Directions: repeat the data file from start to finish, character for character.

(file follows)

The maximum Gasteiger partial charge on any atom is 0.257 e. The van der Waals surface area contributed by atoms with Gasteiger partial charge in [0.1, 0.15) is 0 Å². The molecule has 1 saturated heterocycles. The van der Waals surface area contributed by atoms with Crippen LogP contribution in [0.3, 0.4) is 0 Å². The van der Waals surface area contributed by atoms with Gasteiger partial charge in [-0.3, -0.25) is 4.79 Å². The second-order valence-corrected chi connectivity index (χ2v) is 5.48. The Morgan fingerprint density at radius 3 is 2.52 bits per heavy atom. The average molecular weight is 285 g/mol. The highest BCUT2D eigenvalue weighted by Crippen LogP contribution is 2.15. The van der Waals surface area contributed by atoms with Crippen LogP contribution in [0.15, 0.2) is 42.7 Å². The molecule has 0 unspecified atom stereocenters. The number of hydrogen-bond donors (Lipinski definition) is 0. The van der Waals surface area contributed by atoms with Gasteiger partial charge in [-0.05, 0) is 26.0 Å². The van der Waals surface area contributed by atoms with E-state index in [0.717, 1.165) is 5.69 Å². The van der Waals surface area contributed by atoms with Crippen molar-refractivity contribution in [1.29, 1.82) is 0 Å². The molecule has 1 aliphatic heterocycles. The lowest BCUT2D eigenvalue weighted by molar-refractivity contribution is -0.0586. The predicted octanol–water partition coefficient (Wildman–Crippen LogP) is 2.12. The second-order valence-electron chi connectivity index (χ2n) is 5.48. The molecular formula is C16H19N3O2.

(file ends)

The maximum Gasteiger partial charge on any atom is 0.257 e. The van der Waals surface area contributed by atoms with Gasteiger partial charge in [0.1, 0.15) is 0 Å². The molecule has 1 saturated heterocycles. The van der Waals surface area contributed by atoms with Crippen LogP contribution in [0.3, 0.4) is 0 Å². The van der Waals surface area contributed by atoms with Gasteiger partial charge in [-0.3, -0.25) is 4.79 Å². The second-order valence-corrected chi connectivity index (χ2v) is 5.48. The Morgan fingerprint density at radius 3 is 2.52 bits per heavy atom. The average molecular weight is 285 g/mol. The highest BCUT2D eigenvalue weighted by Crippen LogP contribution is 2.15. The van der Waals surface area contributed by atoms with Crippen LogP contribution in [0.15, 0.2) is 42.7 Å². The molecule has 0 unspecified atom stereocenters. The number of hydrogen-bond donors (Lipinski definition) is 0. The van der Waals surface area contributed by atoms with Gasteiger partial charge in [-0.05, 0) is 26.0 Å². The van der Waals surface area contributed by atoms with E-state index in [0.717, 1.165) is 5.69 Å². The van der Waals surface area contributed by atoms with Crippen molar-refractivity contribution in [1.29, 1.82) is 0 Å². The molecule has 1 aliphatic heterocycles. The lowest BCUT2D eigenvalue weighted by molar-refractivity contribution is -0.0586. The predicted octanol–water partition coefficient (Wildman–Crippen LogP) is 2.12. The second-order valence-electron chi connectivity index (χ2n) is 5.48. The molecular formula is C16H19N3O2.